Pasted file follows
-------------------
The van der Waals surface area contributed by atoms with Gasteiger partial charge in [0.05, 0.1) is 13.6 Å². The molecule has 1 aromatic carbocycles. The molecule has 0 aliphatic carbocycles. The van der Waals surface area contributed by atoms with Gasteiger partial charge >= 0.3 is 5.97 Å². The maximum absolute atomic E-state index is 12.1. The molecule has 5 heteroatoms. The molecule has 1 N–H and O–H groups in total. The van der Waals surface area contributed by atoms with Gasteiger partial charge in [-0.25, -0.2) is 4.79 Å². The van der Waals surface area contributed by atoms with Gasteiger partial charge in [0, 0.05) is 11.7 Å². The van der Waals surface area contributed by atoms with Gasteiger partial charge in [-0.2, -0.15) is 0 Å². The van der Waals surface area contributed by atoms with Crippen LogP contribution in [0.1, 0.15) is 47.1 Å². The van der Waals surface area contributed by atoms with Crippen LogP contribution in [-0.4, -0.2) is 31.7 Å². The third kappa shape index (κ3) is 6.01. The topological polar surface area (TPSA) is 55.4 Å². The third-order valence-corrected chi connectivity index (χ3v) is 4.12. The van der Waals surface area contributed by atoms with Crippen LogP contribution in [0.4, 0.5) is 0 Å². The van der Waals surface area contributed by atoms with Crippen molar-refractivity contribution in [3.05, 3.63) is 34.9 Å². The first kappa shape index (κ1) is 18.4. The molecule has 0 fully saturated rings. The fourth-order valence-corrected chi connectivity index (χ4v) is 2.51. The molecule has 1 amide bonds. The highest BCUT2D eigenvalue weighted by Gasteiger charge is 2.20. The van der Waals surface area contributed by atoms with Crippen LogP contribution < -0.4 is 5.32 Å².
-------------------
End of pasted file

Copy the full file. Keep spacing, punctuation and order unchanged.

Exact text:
The van der Waals surface area contributed by atoms with Gasteiger partial charge in [0.05, 0.1) is 13.6 Å². The molecule has 1 aromatic carbocycles. The molecule has 0 aliphatic carbocycles. The van der Waals surface area contributed by atoms with Gasteiger partial charge >= 0.3 is 5.97 Å². The maximum absolute atomic E-state index is 12.1. The molecule has 5 heteroatoms. The molecule has 1 N–H and O–H groups in total. The van der Waals surface area contributed by atoms with Gasteiger partial charge in [-0.25, -0.2) is 4.79 Å². The van der Waals surface area contributed by atoms with Gasteiger partial charge in [0, 0.05) is 11.7 Å². The van der Waals surface area contributed by atoms with Gasteiger partial charge in [-0.2, -0.15) is 0 Å². The van der Waals surface area contributed by atoms with Crippen LogP contribution in [0.1, 0.15) is 47.1 Å². The van der Waals surface area contributed by atoms with Crippen LogP contribution in [-0.4, -0.2) is 31.7 Å². The third kappa shape index (κ3) is 6.01. The topological polar surface area (TPSA) is 55.4 Å². The third-order valence-corrected chi connectivity index (χ3v) is 4.12. The van der Waals surface area contributed by atoms with Crippen LogP contribution in [0.4, 0.5) is 0 Å². The van der Waals surface area contributed by atoms with Crippen molar-refractivity contribution in [3.05, 3.63) is 34.9 Å². The first kappa shape index (κ1) is 18.4. The molecule has 0 fully saturated rings. The fourth-order valence-corrected chi connectivity index (χ4v) is 2.51. The molecule has 1 amide bonds. The highest BCUT2D eigenvalue weighted by Gasteiger charge is 2.20. The van der Waals surface area contributed by atoms with Crippen LogP contribution < -0.4 is 5.32 Å².